• World
  • May 13

Explainer - Northern Lights or Aurora Borealis

• The biggest geomagnetic storm in two decades, sparked by solar flares, put on an amazing skyward light show across the globe.

• It has caused only minor disruptions to the electric power grid, communications and satellite positioning systems.

• Brilliant purple, green, yellow and pink hues of the Northern Lights were reported worldwide, with sightings in Germany, Switzerland, London, Prague, Barcelona and elsewhere.

• In the US, the solar storm pushed the lights much further south than normal. 

• In Mexicali, a desert city on Mexico’s northern border thousands of miles from the Arctic region, gradients of pink and purple illuminated the night sky.

What is a geomagnetic storm?

• A geomagnetic storm is a major disturbance of Earth’s magnetosphere that occurs when there is a very efficient exchange of energy from the solar wind into the space environment surrounding Earth. 

• These storms result from variations in the solar wind that produce major changes in the currents, plasmas, and fields in Earth’s magnetosphere.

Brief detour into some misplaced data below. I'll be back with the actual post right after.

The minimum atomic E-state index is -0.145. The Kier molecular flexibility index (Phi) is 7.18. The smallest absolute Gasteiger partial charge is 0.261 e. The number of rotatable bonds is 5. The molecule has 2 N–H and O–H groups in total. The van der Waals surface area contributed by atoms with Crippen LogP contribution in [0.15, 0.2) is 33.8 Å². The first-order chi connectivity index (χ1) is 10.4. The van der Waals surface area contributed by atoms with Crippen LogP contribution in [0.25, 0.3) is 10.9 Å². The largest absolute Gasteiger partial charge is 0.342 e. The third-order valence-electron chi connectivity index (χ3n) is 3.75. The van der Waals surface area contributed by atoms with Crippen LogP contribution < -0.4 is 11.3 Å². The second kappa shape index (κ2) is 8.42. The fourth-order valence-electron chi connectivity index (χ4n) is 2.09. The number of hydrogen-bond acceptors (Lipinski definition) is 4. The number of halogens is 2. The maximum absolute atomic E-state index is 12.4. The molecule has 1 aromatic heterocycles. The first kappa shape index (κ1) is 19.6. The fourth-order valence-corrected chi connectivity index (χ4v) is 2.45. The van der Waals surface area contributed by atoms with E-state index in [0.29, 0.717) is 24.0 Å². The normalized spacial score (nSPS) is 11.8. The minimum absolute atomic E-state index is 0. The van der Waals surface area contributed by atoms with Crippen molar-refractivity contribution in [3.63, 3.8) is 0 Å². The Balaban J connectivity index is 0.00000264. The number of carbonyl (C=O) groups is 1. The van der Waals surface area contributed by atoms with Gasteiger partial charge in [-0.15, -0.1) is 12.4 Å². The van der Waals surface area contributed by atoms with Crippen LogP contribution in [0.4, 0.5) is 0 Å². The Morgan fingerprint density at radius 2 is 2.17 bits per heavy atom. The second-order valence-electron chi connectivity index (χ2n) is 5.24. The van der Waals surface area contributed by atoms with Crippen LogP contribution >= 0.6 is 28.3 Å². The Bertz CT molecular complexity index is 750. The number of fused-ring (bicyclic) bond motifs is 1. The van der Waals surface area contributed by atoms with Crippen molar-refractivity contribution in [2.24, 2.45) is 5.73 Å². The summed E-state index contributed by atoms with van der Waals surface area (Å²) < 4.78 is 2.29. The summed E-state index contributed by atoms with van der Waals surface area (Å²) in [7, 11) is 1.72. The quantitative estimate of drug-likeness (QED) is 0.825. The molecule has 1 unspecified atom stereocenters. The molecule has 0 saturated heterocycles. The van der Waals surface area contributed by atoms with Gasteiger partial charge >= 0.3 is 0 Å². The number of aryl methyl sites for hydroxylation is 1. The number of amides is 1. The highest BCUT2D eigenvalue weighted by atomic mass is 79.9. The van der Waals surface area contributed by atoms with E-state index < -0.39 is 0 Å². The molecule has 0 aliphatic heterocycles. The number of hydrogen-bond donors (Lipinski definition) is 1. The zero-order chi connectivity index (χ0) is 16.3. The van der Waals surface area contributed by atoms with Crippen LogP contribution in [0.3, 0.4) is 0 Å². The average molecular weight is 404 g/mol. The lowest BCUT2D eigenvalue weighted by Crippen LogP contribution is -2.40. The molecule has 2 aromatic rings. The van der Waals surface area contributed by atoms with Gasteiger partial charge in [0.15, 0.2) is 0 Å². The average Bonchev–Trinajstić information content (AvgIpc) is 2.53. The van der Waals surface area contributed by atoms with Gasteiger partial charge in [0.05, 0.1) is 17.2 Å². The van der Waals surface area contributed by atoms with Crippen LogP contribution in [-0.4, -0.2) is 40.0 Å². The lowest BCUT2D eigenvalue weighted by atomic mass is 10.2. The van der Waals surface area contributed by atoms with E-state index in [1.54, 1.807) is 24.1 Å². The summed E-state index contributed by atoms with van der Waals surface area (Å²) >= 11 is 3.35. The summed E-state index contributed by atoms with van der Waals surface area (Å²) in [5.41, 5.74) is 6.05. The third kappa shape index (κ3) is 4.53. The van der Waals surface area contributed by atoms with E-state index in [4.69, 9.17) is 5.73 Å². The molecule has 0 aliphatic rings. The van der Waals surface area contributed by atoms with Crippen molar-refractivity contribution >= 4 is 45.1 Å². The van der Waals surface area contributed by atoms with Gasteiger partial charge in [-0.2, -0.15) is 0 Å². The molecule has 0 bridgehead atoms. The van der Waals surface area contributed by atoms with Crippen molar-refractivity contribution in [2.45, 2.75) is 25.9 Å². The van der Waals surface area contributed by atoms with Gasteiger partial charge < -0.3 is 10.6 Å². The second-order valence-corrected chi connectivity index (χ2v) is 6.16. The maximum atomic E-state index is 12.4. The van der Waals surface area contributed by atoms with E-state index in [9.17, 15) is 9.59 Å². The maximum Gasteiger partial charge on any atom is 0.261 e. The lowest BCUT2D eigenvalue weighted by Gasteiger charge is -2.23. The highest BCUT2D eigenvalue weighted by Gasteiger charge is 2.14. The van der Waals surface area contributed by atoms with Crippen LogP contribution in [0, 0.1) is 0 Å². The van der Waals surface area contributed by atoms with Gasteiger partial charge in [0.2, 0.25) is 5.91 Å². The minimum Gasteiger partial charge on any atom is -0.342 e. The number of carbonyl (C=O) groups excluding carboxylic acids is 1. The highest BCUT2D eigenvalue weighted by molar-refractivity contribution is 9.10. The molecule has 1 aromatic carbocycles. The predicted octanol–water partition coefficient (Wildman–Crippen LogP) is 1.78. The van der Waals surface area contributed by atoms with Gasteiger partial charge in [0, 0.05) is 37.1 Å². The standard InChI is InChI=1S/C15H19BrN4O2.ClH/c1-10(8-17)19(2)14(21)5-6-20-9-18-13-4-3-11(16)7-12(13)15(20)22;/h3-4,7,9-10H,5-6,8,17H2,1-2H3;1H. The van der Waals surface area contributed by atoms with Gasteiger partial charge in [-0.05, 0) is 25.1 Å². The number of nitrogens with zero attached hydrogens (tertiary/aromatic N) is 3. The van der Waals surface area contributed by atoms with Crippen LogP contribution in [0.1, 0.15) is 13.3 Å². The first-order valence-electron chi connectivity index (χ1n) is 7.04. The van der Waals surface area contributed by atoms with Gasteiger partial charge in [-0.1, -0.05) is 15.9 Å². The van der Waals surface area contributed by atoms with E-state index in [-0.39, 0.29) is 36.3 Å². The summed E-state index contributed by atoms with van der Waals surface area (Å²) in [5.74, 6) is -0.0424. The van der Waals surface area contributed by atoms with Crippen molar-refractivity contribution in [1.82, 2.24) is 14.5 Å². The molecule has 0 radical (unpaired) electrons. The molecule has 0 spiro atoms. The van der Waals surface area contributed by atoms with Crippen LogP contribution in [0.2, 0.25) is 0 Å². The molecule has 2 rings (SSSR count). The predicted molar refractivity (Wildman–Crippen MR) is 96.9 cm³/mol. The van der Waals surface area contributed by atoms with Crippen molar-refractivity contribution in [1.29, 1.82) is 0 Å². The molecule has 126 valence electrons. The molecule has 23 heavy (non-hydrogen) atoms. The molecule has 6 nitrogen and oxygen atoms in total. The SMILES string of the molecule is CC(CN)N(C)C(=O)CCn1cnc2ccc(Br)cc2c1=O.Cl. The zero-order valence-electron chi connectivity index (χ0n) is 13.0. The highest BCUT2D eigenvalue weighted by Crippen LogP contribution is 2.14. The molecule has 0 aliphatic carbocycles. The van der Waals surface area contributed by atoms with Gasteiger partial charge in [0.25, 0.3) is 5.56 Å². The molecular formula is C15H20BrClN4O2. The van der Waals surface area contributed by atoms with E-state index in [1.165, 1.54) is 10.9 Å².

• The solar wind conditions that are effective for creating geomagnetic storms are sustained periods of high-speed solar wind, and most importantly, a southward directed solar wind magnetic field (opposite the direction of Earth’s field) at the dayside of the magnetosphere. 

• This condition is effective for transferring energy from the solar wind into Earth’s magnetosphere.

• The largest storms that result from these conditions are associated with solar coronal mass ejections (CMEs), where a billion tonnes or so of plasma from the Sun, with its embedded magnetic field, arrives at Earth. 

• CMEs typically take several days to arrive at Earth, but have been observed, for some of the most intense storms, to arrive in as short as 18 hours. 

• Solar flares, coronal mass ejections, high-speed solar wind, and solar energetic particles are all forms of solar activity. All solar activities are  driven by the solar magnetic field.

Does solar activity affect Earth?

• Modern society depends on a variety of technologies susceptible to the extremes of space weather. Changes in the ionosphere during geomagnetic storms interfere with high-frequency radio communications and Global Positioning System (GPS) navigation. 

• During polar cap absorption events caused by solar protons, radio communications can be compromised for commercial airliners on transpolar crossing routes. 

• Exposure of spacecraft to energetic particles during solar energetic particle events and radiation belt enhancements cause temporary operational anomalies, damage critical electronics, degrade solar arrays, and blind optical systems such as imagers and star trackers.

• Human and robotic explorers across the solar system are also affected by solar activity. Research has shown, in a worst-case scenario, astronauts exposed to solar particle radiation can reach their permissible exposure limits within hours of the onset of an event. Surface-to-orbit and surface-to-surface communications are sensitive to space weather storms.